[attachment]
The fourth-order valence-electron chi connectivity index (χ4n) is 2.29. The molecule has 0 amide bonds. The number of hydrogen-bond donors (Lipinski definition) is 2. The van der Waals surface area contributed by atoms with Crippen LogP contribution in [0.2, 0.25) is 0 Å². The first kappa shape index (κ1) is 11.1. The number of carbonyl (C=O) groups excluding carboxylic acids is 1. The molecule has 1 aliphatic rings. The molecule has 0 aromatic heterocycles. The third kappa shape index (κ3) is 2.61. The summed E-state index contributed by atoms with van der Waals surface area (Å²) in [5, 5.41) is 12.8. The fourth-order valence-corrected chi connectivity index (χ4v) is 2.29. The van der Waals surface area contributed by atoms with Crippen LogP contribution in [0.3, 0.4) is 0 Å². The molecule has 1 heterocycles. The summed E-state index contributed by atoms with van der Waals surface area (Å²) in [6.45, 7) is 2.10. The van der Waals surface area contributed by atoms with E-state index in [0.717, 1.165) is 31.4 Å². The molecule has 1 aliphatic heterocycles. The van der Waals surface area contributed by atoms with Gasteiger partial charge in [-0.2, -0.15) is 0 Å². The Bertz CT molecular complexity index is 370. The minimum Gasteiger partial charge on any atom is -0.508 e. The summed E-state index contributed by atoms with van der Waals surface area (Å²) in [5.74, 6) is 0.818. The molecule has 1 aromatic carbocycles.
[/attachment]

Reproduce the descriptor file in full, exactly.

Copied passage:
The fourth-order valence-electron chi connectivity index (χ4n) is 2.29. The molecule has 0 amide bonds. The number of hydrogen-bond donors (Lipinski definition) is 2. The van der Waals surface area contributed by atoms with Crippen LogP contribution in [0.2, 0.25) is 0 Å². The first kappa shape index (κ1) is 11.1. The number of carbonyl (C=O) groups excluding carboxylic acids is 1. The molecule has 1 aliphatic rings. The molecule has 0 aromatic heterocycles. The third kappa shape index (κ3) is 2.61. The summed E-state index contributed by atoms with van der Waals surface area (Å²) in [5, 5.41) is 12.8. The fourth-order valence-corrected chi connectivity index (χ4v) is 2.29. The van der Waals surface area contributed by atoms with Crippen LogP contribution in [0.3, 0.4) is 0 Å². The molecule has 1 heterocycles. The summed E-state index contributed by atoms with van der Waals surface area (Å²) in [6.45, 7) is 2.10. The van der Waals surface area contributed by atoms with E-state index in [0.717, 1.165) is 31.4 Å². The molecule has 1 aliphatic heterocycles. The van der Waals surface area contributed by atoms with Gasteiger partial charge in [-0.2, -0.15) is 0 Å². The Bertz CT molecular complexity index is 370. The minimum Gasteiger partial charge on any atom is -0.508 e. The summed E-state index contributed by atoms with van der Waals surface area (Å²) in [5.74, 6) is 0.818. The molecule has 1 aromatic carbocycles.